They asked him to react to a court decision by Magistrate Victor Asciak who ordered the immediate release of four migrants who had been languishing in unlawful detention for 166 days. A similar decision was taken a few weeks ago by Magistrate Natasha Galea Sciberras who freed a man who had been behind bars for no earthly reason for 144 days.

These five people, forgotten behind bars like this was the 18th century, have been freed thanks to the work of Aditus and its director Neil Falzon who represented them. And thanks to the good sense of the magistrates who waved away the government’s objections.

The system of indefinite detention is “abusive and farcical”, said Magistrate Victor Asciak yesterday. Yep.

But the government shows no contrition. There’s no interest in finding solutions that are not abusive or farcical.

Consider some of these choice quotes.

In the same vein of “with all due respect” and the principle that anything that follows that phrase is inherently disrespectful, Byron Camilleri premises his comment, such as it is, with “I respect the court’s decision”.

“But.” You knew there was a but coming. Out of the window goes the respect to the court’s decision. “I think this confirms that our country suffers a lot on the issue of migration.” Bullshit. That’s not what the court decision was at all. The court was concerned with the suffering of four men imprisoned for 166 days without the benefit of a countdown to some sort of resolution to their situation, without being told anything about their fate, treated worse than criminals because criminals have rights and almost no crime is without any possibility of release.

So this wasn’t about the country’s suffering. This was about the suffering of the country’s victims.

At once Byron Camilleri reminds me of Ian Borg and Konrad Mizzi. Like Ian Borg just yesterday he receives a court decision with contempt, publicly and explicitly determined to ignore it completely. And like Konrad Mizzi, he is concerned with his own suffering, not the suffering he has caused others.

“When we said that we are full up we really meant we are full up,” Byron Camilleri went on. The statement sounds impressive but it is truly meaningless. No one disputes they meant what they said but that doesn’t mean that what they said is meaningful.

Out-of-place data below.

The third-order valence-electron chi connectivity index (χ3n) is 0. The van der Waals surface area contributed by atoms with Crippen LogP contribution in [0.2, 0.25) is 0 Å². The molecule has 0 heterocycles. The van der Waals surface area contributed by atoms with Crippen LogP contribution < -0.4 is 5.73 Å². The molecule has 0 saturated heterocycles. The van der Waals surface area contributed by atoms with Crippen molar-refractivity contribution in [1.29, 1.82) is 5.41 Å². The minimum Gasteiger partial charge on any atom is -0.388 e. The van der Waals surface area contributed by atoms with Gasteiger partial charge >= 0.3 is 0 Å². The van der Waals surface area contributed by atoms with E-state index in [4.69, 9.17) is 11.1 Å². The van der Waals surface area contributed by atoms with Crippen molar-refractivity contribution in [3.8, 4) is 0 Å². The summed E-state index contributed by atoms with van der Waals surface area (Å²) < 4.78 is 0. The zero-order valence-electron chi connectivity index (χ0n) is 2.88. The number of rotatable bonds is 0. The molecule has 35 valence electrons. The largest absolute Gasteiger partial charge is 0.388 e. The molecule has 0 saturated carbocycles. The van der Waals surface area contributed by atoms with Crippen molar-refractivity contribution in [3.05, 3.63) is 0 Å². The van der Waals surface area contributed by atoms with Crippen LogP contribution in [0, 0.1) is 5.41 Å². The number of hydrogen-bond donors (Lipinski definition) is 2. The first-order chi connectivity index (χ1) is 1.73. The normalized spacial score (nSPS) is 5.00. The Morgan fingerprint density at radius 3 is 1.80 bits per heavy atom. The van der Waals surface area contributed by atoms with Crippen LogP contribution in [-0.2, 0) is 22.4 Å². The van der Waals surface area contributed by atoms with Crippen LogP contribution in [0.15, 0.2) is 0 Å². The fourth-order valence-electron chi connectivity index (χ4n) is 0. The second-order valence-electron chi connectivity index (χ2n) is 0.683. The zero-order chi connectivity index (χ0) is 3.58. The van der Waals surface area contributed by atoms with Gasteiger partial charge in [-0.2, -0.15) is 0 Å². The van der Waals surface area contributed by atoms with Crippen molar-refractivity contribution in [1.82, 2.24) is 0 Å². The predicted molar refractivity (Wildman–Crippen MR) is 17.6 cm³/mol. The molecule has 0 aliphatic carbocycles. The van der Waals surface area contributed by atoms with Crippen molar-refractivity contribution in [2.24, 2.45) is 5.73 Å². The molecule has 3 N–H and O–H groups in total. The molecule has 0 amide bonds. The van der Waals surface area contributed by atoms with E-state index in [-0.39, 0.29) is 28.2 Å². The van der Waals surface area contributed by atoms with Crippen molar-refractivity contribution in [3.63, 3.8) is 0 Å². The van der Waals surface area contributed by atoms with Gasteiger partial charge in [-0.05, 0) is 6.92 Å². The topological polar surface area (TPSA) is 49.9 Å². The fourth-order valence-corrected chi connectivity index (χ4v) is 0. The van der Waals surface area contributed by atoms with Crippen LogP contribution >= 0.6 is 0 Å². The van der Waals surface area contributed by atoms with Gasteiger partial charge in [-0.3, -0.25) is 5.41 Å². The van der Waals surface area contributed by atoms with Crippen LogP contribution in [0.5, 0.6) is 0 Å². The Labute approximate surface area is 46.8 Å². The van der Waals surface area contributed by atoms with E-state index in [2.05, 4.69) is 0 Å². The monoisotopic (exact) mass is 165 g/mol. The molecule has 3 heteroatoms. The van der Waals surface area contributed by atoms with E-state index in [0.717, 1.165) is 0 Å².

It is unacceptable to argue that if open centres are at capacity, the only possible alternative is to accommodate the surplus in indefinite imprisonment. That’s like arguing for forced euthanasia because the country cannot keep up with waiting lists for heart surgery. More prisons should only be an alternative to an over-crowded prison.

The solution to an overcrowded open centre is another open centre. Or integrated social housing. Or managed relocation. Or voluntary, and I mean voluntary, repatriation. Not indefinite imprisonment.

I know this comes with shock and horror because anything spent on black people feels like a waste of money. But only the heartless think it is wasted expense to be decent and human and treat people in need with anything better than a cellar in the Bastille.

“The long-term solution is to stop people from arriving in our country”. A long-term solution that is composed of 13 words that include the words “the long-term solution is”, is elegantly succinct and packaged for a sound bite that would project an image of profound thought. Kemm hu bravu l-Ministru. But it’s hollower than a response to a comprehension exercise question in the earlier years of elementary school.

It is not merely simplistic. It is also racist by motivation and cruel by consequence. It’s all in the choice of the verb “stop”.

It would be a long term solution if Byron Camilleri brokered peace in Ethiopia, South Sudan, Darfur and North Nigeria, restored order in the Central African Republic, Somalia, Eritrea, Chad and Libya, properly democratised Egypt, Tunisia, Algeria and Morocco, reversed the depletion in agricultural resources because of climate change in West Africa, dampened the drought of the Sahel, revitalised the economies of the great continent to our south and transformed Africa into a destination for European migrants in search of greener pastures.

I doubt Byron Camilleri had any of this in mind which is why his notion of a “long term solution” is quite minimalist. I don’t suggest this is for Byron Camilleri alone to solve. Suggesting that, is about as absurd as it is absurd to believe that there are any “solutions” that involve zero migration.

That’s unless we do what our government is doing which is to adopt “abusive and farcical” methods of deterrence, shelving all notions of human rights, imprisoning people without cause, preventing access to habeas corpus, caging people in sea-pens, putting people on boats South chugging hopelessly towards desert death camps where we can’t see or hear their suffering, or fish and swim in a sea of corpses.

It’s not trains East. It’s boats South. It’s another European long-term solution. A final solution by any other name.